What can I do with a degree in Art or Art History? The opportunities are wide-ranging, flexible and exciting, from museum work to the fashion industry. We have launched a new lecture series to give students a head-start on thinking about this question. This new series, Where are they now? Art History Alums in the Field, brings recent alums to campus to offer great advice and insights for "life after graduation."
This year, we had a superb line-up. Claire Charlesworth '07 Development Associate, Membership Marketing, Museum of Modern Art, New York gave a fascinating talk about the marketing side of a major museum. She shared advice on how she attained her position and the importance of networking and flexibility. Best of all, she offered herself as a point of contact for anyone interested in her line of work.
Gwendolyn Williams '10 spoke about her remarkable work on Celtic crosses carried out for her MA in Celtic Studies at Cardiff University, Wales. She shared great stories about life in Great Britain as well as the challenges facing preservation of these great monuments. During her visit, Gwen teamed up with Kathy Williams of the Career Center to teach students the do's and don't's of cover letters.
Elizabeth Petersen '10 who just completed her MA in Art History at Notre Dame University, stressed how her education at Gettysburg College had prepared her well for graduate work. She gave important advice, including mistakes, that she learned along the way, about what to look for in a graduate program. Elizabeth also talked about her exciting work on Renaissance drawings at the Snite Museum of Art and her plans to pursue a Ph.D. in Art History at Penn State University next year.
Laura Barone '10 gave an exciting finale to our series. Laura's interest in contemporary photography, gender and space has led her to exciting experiences and opportunities. She told us about an unforgettable year she spent doing an intensive MA in Art History at Richmond, The American International University, London. The program included over 20 Gallery visits, research in one of the best Art Libraries in the UK and even a class trip to Constantinople. Laura also gave great advice about how to stay connected to your field through writing—she began her own art blog in St. Louis and subsequently got asked to contribute material to other online sites and even to help curate a show. Like Elizabeth, Laura plans to start work on a Ph.D. in Art History next year, and she has been accepted into an outstanding program at the University of Illinois at Urbana-Champaign. On top of all this, Laura is learning the ropes of what it takes to be a professor, teaching two Art History courses at a community college, a position that usually requires a Ph.D. She took the only day off she had during her semester to come speak to us at Gettysburg.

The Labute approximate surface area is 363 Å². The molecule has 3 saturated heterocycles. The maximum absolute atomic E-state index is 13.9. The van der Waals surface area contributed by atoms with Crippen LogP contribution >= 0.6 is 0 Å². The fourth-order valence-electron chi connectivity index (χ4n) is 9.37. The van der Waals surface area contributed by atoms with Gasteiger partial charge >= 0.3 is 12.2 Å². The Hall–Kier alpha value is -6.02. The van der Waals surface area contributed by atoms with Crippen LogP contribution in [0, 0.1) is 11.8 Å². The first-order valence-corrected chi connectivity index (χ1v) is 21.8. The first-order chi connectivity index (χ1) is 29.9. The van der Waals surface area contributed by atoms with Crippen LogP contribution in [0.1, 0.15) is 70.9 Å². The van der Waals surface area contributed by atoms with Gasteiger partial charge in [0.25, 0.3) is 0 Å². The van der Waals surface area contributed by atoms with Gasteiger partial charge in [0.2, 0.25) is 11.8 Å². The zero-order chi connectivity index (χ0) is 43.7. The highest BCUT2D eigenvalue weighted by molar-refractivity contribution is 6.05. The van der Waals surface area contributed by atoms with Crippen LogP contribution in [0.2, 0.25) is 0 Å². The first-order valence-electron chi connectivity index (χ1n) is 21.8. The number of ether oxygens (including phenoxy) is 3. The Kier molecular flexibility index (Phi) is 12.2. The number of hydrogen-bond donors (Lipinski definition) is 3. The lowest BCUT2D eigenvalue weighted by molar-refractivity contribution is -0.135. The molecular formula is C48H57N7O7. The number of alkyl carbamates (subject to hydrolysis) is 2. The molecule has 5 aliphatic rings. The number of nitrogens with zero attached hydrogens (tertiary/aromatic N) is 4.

They all shared one message: be passionate about what you do and don't be afraid to network. The talks were all well-attended, and we are proud of their achievements and grateful for the time they gave us. Next year, we will continue this tradition—stay tuned!
The series was made possible by support from the Department of Art and Art History and a Mellon Curricular Development Grant, Gettysburg College.